Vibrating Strings

This gallery is dedicated to all things strings. The guitar as we know it today has evolved out of many shapes, orientations, materials, and sounds. This gallery shows a number of different takes on strings producing sound and some of the historical events that surrounded them. From feelings to expression and precision to humor this gallery should help you explore your ideas and emotions about stringed instruments.

This early stringed instrument hardly resembles a guitar and other than the fact that it has 7 strings where most guitars have only 6 it looks nothing like our modern day stringed instruments. This instrument does however share some similarities with modern stringed instruments and if you look closely you can see some of the similarities.
In this painting titled "Harlequin" we see a familiar shaped instrument that anyone could name. Two things that should be noted in this painting are the earthy colors and the posture of the musician. During the early 20th century guitar was often played on the left thigh in a classical style. It wasn't until later that we see the now common practice of placing an acoustic guitar on the right thigh. The earthy colors in the painting seem to say that this musician is playing for living and not for his own enjoyment.
Here we see two children each holding a stringed instrument. Look at the vibrant colors not only of the floor tile but how the two instruments contrast with each other. The violin is the dark lacquer color that has been associated with bowed string instruments for centuries while the guitar is a light spruce color. The children's clothing also contrasts with the instrument colors.
This painting captures the soul of playing a stringed instrument. Notice the contrast between dark and light, beige and blue, night and day, comfort, and sadness. The color blue and music has long been associated with sadness but here we also see the mirrored expression of warmth and comfort.
This is quite the contraption. It obviously shares a resemblance to an acoustic guitar but could obviously never be played. All the parts are there including the strings but good luck playing this thing. This expressionist piece really makes you think about how someone could even think this up. Did the artist simply take all the parts and mix them up or were they carefully thought about before the construction?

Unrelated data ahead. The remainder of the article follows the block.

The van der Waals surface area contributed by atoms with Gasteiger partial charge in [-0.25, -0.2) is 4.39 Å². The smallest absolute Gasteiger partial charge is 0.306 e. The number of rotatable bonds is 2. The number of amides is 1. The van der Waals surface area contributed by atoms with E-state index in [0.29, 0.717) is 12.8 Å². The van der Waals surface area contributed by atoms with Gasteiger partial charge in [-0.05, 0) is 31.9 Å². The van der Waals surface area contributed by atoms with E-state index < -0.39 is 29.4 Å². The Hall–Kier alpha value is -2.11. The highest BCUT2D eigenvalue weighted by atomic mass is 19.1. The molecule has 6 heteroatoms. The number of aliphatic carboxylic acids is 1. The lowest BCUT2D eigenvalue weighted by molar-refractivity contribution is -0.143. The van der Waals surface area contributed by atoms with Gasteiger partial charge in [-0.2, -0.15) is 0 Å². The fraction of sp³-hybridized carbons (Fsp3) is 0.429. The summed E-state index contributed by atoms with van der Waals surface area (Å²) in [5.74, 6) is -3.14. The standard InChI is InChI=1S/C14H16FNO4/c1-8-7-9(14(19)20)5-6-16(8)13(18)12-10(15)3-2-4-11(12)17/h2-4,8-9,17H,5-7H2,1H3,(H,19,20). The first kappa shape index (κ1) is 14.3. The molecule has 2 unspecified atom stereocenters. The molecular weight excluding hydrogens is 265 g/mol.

Is there a more iconic guitar than Elvis Presley's trusty old Martin? Sometimes beauty is simply taking a picture. This photograph with it's simple white background tells the viewer that it's all about the instrument. You can see from the wear that there was certainly some beautiful art created on this instrument at one point and simply showing it in all it's glory is something to leave you speechless.
When it comes to the blues there are certain people who have royalty right in their name. Albert King is shown in this old concert flyer with a rather unique stringed instrument. Once electronics came on the scene for the guitar world shapes and ideas changed quickly. The Flying V guitar is a mythic thing and wielded by one of the King's of the blues it is a formidable artistic weapon.
Is there a more epic electric guitar than the Gibson Les Paul? Possibly not. While the shape doesn't veer too far off from the earlier pieces you have seen what this instrument did took sound in a completely new direction. The pickups squeal and distort when pushed and everyone from Jimmy Page to Buckethead have let loose on a Les Paul. The gold color on this one has become legendary but they must have had some nerve at Gibson in the early 50's to make guitars that were golden in color. Perhaps they knew how golden these would become in later years.
I leave you with a laugh. If there is one thing more epic than the Les Paul that you just saw, it is Jimi Hendrix burning his guitar in 1967 in Monterey. This piece takes that epic sight and plays a pun on the band name "The Jimi Hendrix Experience" and titles the piece "Jimi Eggsperience." While funny to look at, one well believed idea is that Jimi Hendrix burned his guitar because he we quite cold at the end of the show and he probably would have loved a pan of eggs.
Credits: All media
This user gallery has been created by an independent third party and may not always represent the views of the institutions, listed below, who have supplied the content.
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